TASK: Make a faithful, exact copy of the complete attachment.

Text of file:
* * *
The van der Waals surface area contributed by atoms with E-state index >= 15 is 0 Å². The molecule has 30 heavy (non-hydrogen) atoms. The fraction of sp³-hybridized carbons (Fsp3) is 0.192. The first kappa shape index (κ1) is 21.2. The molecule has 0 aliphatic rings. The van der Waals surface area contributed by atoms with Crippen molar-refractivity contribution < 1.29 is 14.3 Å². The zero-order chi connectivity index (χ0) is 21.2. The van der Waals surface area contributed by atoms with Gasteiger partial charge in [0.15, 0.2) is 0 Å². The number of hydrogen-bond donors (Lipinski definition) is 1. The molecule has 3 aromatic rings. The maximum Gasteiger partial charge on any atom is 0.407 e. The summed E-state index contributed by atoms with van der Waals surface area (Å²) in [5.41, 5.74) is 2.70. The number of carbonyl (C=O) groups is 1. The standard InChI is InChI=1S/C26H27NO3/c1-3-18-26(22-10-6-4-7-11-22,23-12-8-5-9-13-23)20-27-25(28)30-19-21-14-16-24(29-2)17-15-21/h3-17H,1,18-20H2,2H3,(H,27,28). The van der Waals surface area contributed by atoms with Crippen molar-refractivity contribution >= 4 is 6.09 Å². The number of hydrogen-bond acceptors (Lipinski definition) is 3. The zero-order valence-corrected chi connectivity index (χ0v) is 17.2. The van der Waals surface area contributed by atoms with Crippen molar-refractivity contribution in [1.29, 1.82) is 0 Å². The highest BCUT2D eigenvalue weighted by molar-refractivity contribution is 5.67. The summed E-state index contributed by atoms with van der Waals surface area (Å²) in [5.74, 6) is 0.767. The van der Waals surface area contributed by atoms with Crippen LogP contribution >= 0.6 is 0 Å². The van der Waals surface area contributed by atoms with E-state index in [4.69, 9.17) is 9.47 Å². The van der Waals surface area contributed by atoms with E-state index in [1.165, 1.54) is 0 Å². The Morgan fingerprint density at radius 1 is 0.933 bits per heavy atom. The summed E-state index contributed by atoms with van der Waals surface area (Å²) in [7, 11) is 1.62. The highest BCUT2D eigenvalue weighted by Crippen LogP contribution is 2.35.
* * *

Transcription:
The van der Waals surface area contributed by atoms with E-state index >= 15 is 0 Å². The molecule has 30 heavy (non-hydrogen) atoms. The fraction of sp³-hybridized carbons (Fsp3) is 0.192. The first kappa shape index (κ1) is 21.2. The molecule has 0 aliphatic rings. The van der Waals surface area contributed by atoms with Crippen molar-refractivity contribution < 1.29 is 14.3 Å². The zero-order chi connectivity index (χ0) is 21.2. The van der Waals surface area contributed by atoms with Gasteiger partial charge in [0.15, 0.2) is 0 Å². The number of hydrogen-bond donors (Lipinski definition) is 1. The molecule has 3 aromatic rings. The maximum Gasteiger partial charge on any atom is 0.407 e. The summed E-state index contributed by atoms with van der Waals surface area (Å²) in [5.41, 5.74) is 2.70. The number of carbonyl (C=O) groups is 1. The standard InChI is InChI=1S/C26H27NO3/c1-3-18-26(22-10-6-4-7-11-22,23-12-8-5-9-13-23)20-27-25(28)30-19-21-14-16-24(29-2)17-15-21/h3-17H,1,18-20H2,2H3,(H,27,28). The van der Waals surface area contributed by atoms with Crippen molar-refractivity contribution >= 4 is 6.09 Å². The number of hydrogen-bond acceptors (Lipinski definition) is 3. The zero-order valence-corrected chi connectivity index (χ0v) is 17.2. The van der Waals surface area contributed by atoms with Crippen molar-refractivity contribution in [1.29, 1.82) is 0 Å². The highest BCUT2D eigenvalue weighted by molar-refractivity contribution is 5.67. The summed E-state index contributed by atoms with van der Waals surface area (Å²) in [5.74, 6) is 0.767. The van der Waals surface area contributed by atoms with Crippen LogP contribution >= 0.6 is 0 Å². The van der Waals surface area contributed by atoms with E-state index in [4.69, 9.17) is 9.47 Å². The van der Waals surface area contributed by atoms with E-state index in [1.165, 1.54) is 0 Å². The Morgan fingerprint density at radius 1 is 0.933 bits per heavy atom. The summed E-state index contributed by atoms with van der Waals surface area (Å²) in [7, 11) is 1.62. The highest BCUT2D eigenvalue weighted by Crippen LogP contribution is 2.35.